comscore 'Tusk' has thoughtful parts, but mostly is just weird | Honolulu Star-Advertiser

‘Tusk’ has thoughtful parts, but mostly is just weird


What would Jay and Silent Bob say about "Tusk," the weird horror film written and directed by Kevin Smith?

Probably nothing that this family newspaper could print. But thinking about Smith’s iconic foul-mouthed characters demonstrates just how far the director has stretched (or strayed) from his days as the purveyor of smart gross-out humor in comedies like "Clerks" and "Chasing Amy."

The Kevin Smith of today seems to prefer morbid, violent satires like "Red State" in 2011 and "Tusk," two uneven but oddly interesting films that explore the darkness of the human psyche.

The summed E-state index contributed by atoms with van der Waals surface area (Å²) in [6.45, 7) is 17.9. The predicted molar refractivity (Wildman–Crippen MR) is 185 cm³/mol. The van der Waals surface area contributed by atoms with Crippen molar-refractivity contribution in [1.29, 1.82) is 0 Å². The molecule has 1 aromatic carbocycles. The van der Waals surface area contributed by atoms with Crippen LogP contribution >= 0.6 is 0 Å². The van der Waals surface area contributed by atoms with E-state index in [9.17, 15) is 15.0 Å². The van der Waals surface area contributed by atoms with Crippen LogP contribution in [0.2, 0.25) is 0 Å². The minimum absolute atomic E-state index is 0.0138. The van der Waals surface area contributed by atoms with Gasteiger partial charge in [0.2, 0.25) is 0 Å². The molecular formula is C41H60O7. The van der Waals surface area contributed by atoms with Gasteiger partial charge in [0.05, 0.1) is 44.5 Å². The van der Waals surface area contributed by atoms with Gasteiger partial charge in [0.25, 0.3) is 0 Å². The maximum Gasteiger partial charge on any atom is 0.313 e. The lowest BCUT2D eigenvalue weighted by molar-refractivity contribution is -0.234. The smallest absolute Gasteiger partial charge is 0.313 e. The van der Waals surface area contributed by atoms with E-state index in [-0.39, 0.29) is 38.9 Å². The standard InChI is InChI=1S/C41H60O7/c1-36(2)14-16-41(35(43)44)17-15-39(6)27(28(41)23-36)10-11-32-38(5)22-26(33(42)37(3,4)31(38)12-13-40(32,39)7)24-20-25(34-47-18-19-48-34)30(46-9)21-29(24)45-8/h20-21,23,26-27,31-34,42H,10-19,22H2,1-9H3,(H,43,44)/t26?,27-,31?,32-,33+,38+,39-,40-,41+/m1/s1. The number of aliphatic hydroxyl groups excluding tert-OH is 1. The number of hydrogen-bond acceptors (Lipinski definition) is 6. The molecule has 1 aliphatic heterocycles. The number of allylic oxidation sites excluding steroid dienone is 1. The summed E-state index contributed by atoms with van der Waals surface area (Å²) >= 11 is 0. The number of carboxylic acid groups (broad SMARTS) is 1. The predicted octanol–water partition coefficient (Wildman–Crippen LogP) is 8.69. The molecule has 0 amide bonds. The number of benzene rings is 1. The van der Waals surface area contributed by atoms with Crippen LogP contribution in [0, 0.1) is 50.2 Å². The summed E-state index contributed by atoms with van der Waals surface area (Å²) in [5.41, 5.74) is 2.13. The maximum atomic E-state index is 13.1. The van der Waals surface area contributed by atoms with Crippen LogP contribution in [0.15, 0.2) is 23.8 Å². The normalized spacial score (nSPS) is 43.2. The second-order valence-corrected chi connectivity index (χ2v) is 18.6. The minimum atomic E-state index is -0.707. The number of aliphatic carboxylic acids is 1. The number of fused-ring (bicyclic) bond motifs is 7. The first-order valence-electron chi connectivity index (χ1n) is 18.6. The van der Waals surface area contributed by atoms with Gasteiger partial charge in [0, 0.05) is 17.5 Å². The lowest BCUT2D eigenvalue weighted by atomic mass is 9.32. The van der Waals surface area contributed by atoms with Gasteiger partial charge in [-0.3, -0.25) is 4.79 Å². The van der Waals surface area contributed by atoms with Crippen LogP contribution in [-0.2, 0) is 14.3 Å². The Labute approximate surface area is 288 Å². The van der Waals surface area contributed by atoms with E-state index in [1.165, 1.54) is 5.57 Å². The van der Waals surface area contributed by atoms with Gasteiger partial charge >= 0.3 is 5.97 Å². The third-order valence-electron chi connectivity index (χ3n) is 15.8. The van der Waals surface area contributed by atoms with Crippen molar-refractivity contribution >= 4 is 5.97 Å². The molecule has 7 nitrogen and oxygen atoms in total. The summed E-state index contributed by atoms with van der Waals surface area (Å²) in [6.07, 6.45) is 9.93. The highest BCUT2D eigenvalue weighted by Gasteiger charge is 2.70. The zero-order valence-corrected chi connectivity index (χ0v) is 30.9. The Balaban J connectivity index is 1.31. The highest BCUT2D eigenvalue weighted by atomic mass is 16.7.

Rated: R
Opens Friday at Dole Cannery Stadium 18

In "Tusk," Wallace (Justin Long), host of a successful podcast in Los Angeles who makes no secret of his desire for money and fame, travels to a remote house in Canada in search of a mysterious man who promises he has "interesting stories" to tell. There he meets Howard Howe (Michael Parks), a serial killer in a wheelchair who forces Wallace to wear the body of a walrus, tusks included.

Crazy plot aside, "Tusk" offers some thought-chewing ideas. But in his zeal to make a strange film, Smith neglects other parts of the movie. His script feels flat and unpolished. When Howe regales his visitor with tales of meeting Ernest Hemingway and surviving sea wrecks, Wallace answers with an endless (and annoying) string of "Are you serious?" and "That’s amazing."

You don’t feel like you wasted your time with "Tusk." But that’s the best compliment you can probably give a film like this.

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